Can you imagine life without sugar? Of course not, but it’s possible!
By Kerri Kasem
Let’s talk about sugar-free diets. How do you eliminate something so sweet from your daily routine—a mischievous ingredient that’s deceived your taste buds into thinking it makes everything better?
You know it’s working against your body in almost every conceivable way. But ditching sugar isn’t easy—I know! So, before I teach you how to kick the habit, let’s recap the harm it’s doing to your body.
Sugar Makes You Moody
It is especially dangerous for people already suffering from depression, and multiple studies have shown a correlation between your sugar intake and mental health.
Have you ever felt the dizzying rush of low blood-sugar levels or fallen into a food-induced coma after binging on dessert. Well, you can blame sugar. It’s also been associated with migraines, fatigue, and loss of focus.
A sugar-free diet gives you control of your mood by controlling what you put in your body.
The ADD/ADHD Myth
Sugar is especially dangerous for children. I can’t tell you how many parents I’ve talked with that tell me their kids have ADD or ADHD. The first thing I ask about is their diet. Sugar is in a lot of “health foods”.
I was wrongly diagnosed with ADD and put on methamphetamines within 20 minutes of entering the doctor’s office; officially diagnosed with a mental illness–WHAT?!? The doctor never once asked me about my diet, my food allergies or if I was deficient in any vitamins. However, a diet high-sugar diet can actually lead to one of the most recognizable symptoms: hyperactivity.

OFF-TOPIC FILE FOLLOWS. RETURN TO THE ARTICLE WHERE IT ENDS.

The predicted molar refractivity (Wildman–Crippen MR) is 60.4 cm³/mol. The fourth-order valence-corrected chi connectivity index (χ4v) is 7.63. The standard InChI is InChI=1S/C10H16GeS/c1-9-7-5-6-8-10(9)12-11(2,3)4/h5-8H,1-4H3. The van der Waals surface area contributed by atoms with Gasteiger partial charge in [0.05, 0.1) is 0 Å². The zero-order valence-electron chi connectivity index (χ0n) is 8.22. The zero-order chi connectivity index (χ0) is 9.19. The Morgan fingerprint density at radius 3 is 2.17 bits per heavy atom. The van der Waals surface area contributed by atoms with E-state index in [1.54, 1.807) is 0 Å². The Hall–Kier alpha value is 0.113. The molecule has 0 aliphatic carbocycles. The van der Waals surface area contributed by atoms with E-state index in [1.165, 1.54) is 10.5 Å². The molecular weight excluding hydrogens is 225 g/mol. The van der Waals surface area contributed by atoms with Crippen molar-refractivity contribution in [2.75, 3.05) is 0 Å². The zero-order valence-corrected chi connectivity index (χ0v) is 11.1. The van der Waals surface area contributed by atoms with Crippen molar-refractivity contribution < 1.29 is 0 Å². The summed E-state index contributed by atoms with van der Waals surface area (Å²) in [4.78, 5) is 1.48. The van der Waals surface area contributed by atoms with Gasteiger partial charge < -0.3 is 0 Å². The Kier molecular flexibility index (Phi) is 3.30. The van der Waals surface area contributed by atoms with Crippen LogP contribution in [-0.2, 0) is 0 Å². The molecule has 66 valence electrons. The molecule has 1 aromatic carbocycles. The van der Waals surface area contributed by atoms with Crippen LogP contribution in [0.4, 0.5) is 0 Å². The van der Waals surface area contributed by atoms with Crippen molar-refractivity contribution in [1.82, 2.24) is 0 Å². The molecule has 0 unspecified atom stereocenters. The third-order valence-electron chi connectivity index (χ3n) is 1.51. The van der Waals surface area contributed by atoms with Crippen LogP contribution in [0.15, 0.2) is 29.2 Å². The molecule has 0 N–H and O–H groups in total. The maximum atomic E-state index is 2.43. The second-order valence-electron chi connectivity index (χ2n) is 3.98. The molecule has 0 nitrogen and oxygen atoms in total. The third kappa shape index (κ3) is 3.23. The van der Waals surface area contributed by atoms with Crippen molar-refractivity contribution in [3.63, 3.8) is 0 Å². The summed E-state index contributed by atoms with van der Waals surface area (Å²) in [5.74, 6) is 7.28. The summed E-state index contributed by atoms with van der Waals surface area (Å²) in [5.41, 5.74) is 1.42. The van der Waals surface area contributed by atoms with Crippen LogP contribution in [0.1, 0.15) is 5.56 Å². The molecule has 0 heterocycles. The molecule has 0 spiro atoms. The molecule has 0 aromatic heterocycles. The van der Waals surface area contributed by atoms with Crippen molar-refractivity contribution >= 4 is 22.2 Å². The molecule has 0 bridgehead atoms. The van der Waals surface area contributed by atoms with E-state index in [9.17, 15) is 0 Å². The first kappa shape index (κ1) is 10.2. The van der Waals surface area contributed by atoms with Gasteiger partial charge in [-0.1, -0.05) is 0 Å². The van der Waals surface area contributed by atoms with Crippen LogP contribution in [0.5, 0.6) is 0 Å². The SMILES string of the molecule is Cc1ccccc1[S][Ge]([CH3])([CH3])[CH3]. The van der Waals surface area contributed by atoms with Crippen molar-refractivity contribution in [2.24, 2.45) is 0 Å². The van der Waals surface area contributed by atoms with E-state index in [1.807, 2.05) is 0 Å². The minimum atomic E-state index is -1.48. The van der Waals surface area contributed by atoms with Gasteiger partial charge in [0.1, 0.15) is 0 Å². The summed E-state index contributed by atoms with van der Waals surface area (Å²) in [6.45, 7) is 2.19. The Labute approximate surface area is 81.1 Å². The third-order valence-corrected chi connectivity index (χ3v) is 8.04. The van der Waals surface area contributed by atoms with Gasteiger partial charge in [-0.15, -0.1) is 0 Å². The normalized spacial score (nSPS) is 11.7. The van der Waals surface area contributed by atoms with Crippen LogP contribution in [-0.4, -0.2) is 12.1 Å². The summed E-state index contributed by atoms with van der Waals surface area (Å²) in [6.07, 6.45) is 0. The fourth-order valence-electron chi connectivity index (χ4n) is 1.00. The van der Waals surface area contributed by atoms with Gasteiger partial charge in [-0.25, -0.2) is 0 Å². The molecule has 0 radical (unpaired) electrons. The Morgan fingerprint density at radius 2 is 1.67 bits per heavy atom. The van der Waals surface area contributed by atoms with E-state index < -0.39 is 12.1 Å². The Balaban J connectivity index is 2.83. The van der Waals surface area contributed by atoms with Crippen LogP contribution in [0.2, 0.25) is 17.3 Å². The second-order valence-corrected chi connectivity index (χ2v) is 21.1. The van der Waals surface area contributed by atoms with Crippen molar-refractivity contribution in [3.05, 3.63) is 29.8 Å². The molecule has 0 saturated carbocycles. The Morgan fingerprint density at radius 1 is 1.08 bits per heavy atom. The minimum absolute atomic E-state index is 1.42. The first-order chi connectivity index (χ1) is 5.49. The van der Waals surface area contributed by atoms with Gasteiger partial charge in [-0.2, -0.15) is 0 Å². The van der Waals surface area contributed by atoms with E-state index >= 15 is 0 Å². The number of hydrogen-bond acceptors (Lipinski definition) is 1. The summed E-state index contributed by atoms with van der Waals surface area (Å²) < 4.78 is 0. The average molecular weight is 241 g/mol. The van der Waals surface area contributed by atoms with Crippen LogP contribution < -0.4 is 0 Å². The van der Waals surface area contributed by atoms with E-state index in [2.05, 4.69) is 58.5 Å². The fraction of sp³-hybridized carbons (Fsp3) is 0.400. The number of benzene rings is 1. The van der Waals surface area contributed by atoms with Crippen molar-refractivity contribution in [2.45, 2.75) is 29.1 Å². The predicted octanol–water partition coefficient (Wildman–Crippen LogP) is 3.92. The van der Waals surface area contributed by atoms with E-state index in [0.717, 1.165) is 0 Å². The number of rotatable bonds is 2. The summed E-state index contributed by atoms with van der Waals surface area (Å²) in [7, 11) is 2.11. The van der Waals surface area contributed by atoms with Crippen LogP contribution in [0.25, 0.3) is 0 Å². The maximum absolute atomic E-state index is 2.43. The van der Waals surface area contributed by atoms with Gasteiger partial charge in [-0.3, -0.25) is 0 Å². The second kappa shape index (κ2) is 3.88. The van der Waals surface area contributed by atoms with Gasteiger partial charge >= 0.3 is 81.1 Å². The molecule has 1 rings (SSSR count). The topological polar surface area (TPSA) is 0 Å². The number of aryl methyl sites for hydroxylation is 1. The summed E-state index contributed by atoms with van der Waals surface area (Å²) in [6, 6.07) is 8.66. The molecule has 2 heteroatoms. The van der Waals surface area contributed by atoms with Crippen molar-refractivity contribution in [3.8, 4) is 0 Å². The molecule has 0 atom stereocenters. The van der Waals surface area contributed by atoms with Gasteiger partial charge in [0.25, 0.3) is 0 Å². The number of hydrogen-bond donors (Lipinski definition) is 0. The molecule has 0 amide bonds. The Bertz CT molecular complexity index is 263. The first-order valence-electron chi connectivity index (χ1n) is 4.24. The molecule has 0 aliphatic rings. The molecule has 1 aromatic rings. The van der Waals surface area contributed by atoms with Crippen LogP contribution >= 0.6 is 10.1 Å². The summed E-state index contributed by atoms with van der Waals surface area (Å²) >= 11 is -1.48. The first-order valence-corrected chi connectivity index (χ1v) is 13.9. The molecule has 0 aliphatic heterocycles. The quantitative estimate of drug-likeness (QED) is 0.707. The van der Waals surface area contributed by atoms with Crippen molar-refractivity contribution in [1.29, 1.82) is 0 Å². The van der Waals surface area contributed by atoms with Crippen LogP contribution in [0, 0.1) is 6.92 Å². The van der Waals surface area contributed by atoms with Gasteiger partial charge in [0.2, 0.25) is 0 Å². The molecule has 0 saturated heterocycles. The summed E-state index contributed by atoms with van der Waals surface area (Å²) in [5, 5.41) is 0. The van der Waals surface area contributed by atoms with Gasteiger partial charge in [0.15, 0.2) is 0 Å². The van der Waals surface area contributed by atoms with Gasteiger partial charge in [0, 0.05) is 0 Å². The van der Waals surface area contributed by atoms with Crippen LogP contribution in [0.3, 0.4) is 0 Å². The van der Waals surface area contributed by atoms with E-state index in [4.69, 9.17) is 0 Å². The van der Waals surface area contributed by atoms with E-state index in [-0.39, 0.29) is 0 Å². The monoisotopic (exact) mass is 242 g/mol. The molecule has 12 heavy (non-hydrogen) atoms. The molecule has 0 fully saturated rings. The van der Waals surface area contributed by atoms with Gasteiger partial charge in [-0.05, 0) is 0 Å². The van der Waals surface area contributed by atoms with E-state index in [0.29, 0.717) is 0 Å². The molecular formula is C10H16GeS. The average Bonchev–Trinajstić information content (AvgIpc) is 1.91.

Sugar Consumption Leads to Weight Gain
Yes. You already knew this, but i’ll say it again: the fact more than one-third of Americans are classified as obese and the average citizen consumes 440 calories of added sugar per day (one-quarter of a typical 2,000 calorie diet!) is no coincidence. If you are genuine about your weight-loss goals, commit yourself to cutting sugar.
Sugar is Addictive
Addictive is a strong word. That’s why it’s a perfect description.
One series of studies suggests “that intermittent sugar access can produce numerous behaviors that are similar to those observed in drug-dependent rats,” and that “excessive sugar intake alters binding to dopamine and mu-opioid receptors in the brain.”
The 2014 documentary, That Sugar Film, dives much deeper into this topic and I highly recommend taking the time to consumer it’s information in place of that next cookie.
Just because sugar is a socially acceptable doesn’t mean it’s not a harmful drug. And just like most addictions, the longer you go without it, the easier it becomes. But you HAVE TO TAKE THAT FIRST STEP!
3 Sweet, Sugar Substitutes
So, if you’ve read this far, why not take that next step? There is a range of alternatives out there to help you kick the habit. These are some of my favorites:
An all-natural herb sweetener, the stevia plant has been used for hundreds of years for its organic sweetness. All products in our Ageless and Healthy shop are stevia-based.
- Monk Fruit
Another all-natural alternative to your sugar cravings, Monk Fruit (Yes, an actual fruit) boasts naturally sweet antioxidants–meaning you can decrease your sugar intake while boosting your immune system. Traditionally, it has been cultivated, sold to the world’s markets, and then dried for use in beverages or food as a low calorie, sweet ingredient.
This sugar substitute can be naturally found in pears, soy sauce, wine, sake, watermelon, and grapes. It has almost zero calories and can be found in the powdered or granulated form. Additionally, with no glycemic index, it’s perfect for low-carb diets.